To Command the Sky: The Battle for Air Superiority Over Germany, 1942-1944

Stephen L. McFarland, Author, Wesley Phillips Newton, Joint Author, Richard P. Hallion, Foreword by Smithsonian Books $40 (344p) ISBN 978-1-56098-069-8
The concept of strategic bombing (eliminating the enemy's war-making ability by destroying his industrial base) dominated American air operations until 1944, when it was replaced by the quest for air superiority, or control of the skies. In this untold WW II story McFarland, who teaches history at Auburn University, and Newton ( The Perilous Sky ) suggest that the turning point occurred with Gen. James Doolitte's command decision that U.S. fighters, instead of protecting American bombers directly, would henceforth seek out and destroy German fighters. With the German training establishment unable to replace losses in its fighter arm, Gen. Dwight Eisenhower could tell his D-Day invasion troops, ``If you see fighting aircraft over you, they will be ours.'' This latest entry in the Smithsonian History of Aviation series argues persuasively that the campaign for control of European skies ranks in importance with such epic confrontations as those of Midway and Stalingrad. (Nov.)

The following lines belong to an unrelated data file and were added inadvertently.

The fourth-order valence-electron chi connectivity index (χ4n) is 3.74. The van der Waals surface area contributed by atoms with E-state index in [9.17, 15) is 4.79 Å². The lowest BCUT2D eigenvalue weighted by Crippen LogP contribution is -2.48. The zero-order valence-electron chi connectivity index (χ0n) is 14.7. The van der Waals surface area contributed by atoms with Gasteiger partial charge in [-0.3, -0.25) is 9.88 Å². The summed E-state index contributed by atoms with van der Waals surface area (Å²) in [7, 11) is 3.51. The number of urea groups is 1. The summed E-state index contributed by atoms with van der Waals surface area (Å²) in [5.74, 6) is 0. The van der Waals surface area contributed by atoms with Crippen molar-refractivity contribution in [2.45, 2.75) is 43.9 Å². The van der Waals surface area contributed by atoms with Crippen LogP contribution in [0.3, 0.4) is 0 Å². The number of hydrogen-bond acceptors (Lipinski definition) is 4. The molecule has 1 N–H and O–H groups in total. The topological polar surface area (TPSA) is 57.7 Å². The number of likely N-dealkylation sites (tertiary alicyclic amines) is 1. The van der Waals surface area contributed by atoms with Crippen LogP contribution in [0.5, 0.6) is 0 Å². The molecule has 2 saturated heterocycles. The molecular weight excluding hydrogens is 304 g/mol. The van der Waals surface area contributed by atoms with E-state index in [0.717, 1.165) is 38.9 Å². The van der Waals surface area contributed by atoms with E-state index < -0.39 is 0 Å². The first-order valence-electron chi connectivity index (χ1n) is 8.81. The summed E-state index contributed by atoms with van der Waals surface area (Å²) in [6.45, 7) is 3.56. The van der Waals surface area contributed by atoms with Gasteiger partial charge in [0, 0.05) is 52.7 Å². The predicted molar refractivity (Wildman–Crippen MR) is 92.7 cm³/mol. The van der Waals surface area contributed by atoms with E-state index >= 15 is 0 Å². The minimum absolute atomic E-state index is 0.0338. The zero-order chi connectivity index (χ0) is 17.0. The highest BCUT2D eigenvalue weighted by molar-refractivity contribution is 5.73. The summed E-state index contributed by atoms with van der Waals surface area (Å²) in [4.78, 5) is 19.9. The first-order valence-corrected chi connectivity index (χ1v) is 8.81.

Reviewed on: 09/30/1991
Release date: 10/01/1991
Paperback - 344 pages - 978-1-58834-044-3
Paperback - 328 pages - 978-0-8173-5346-9
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